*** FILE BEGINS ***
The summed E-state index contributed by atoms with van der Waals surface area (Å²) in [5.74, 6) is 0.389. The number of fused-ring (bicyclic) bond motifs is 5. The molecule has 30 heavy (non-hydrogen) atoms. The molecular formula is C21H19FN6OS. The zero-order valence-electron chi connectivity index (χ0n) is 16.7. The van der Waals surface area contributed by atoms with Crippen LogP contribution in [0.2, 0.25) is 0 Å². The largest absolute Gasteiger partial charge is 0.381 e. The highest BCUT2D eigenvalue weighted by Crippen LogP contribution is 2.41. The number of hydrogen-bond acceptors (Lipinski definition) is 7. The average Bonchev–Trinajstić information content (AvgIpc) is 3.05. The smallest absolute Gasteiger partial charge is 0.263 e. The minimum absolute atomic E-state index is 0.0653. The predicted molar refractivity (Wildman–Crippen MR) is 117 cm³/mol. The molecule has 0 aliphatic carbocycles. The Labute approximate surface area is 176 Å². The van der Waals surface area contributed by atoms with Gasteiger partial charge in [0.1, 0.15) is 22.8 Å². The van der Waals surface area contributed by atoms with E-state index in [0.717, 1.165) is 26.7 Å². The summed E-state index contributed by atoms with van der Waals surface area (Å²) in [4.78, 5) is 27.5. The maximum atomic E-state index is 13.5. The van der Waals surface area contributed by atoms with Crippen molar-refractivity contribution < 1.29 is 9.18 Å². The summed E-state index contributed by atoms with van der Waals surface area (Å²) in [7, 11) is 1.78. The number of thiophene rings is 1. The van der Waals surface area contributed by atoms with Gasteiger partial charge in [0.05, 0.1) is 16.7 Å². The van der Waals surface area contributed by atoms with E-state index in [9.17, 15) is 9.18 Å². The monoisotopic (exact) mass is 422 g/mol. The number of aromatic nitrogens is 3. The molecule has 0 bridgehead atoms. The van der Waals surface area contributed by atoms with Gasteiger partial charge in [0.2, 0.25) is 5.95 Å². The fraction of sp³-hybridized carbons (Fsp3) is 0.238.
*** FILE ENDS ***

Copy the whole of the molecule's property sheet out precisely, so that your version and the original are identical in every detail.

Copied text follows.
The summed E-state index contributed by atoms with van der Waals surface area (Å²) in [5.74, 6) is 0.389. The number of fused-ring (bicyclic) bond motifs is 5. The molecule has 30 heavy (non-hydrogen) atoms. The molecular formula is C21H19FN6OS. The zero-order valence-electron chi connectivity index (χ0n) is 16.7. The van der Waals surface area contributed by atoms with Crippen LogP contribution in [0.2, 0.25) is 0 Å². The largest absolute Gasteiger partial charge is 0.381 e. The highest BCUT2D eigenvalue weighted by Crippen LogP contribution is 2.41. The number of hydrogen-bond acceptors (Lipinski definition) is 7. The average Bonchev–Trinajstić information content (AvgIpc) is 3.05. The smallest absolute Gasteiger partial charge is 0.263 e. The minimum absolute atomic E-state index is 0.0653. The predicted molar refractivity (Wildman–Crippen MR) is 117 cm³/mol. The molecule has 0 aliphatic carbocycles. The Labute approximate surface area is 176 Å². The van der Waals surface area contributed by atoms with Gasteiger partial charge in [0.1, 0.15) is 22.8 Å². The van der Waals surface area contributed by atoms with E-state index in [0.717, 1.165) is 26.7 Å². The summed E-state index contributed by atoms with van der Waals surface area (Å²) in [4.78, 5) is 27.5. The maximum atomic E-state index is 13.5. The van der Waals surface area contributed by atoms with Crippen molar-refractivity contribution < 1.29 is 9.18 Å². The summed E-state index contributed by atoms with van der Waals surface area (Å²) in [7, 11) is 1.78. The number of thiophene rings is 1. The van der Waals surface area contributed by atoms with Gasteiger partial charge in [0.05, 0.1) is 16.7 Å². The van der Waals surface area contributed by atoms with E-state index in [9.17, 15) is 9.18 Å². The monoisotopic (exact) mass is 422 g/mol. The number of aromatic nitrogens is 3. The molecule has 0 bridgehead atoms. The van der Waals surface area contributed by atoms with Gasteiger partial charge in [0.2, 0.25) is 5.95 Å². The fraction of sp³-hybridized carbons (Fsp3) is 0.238.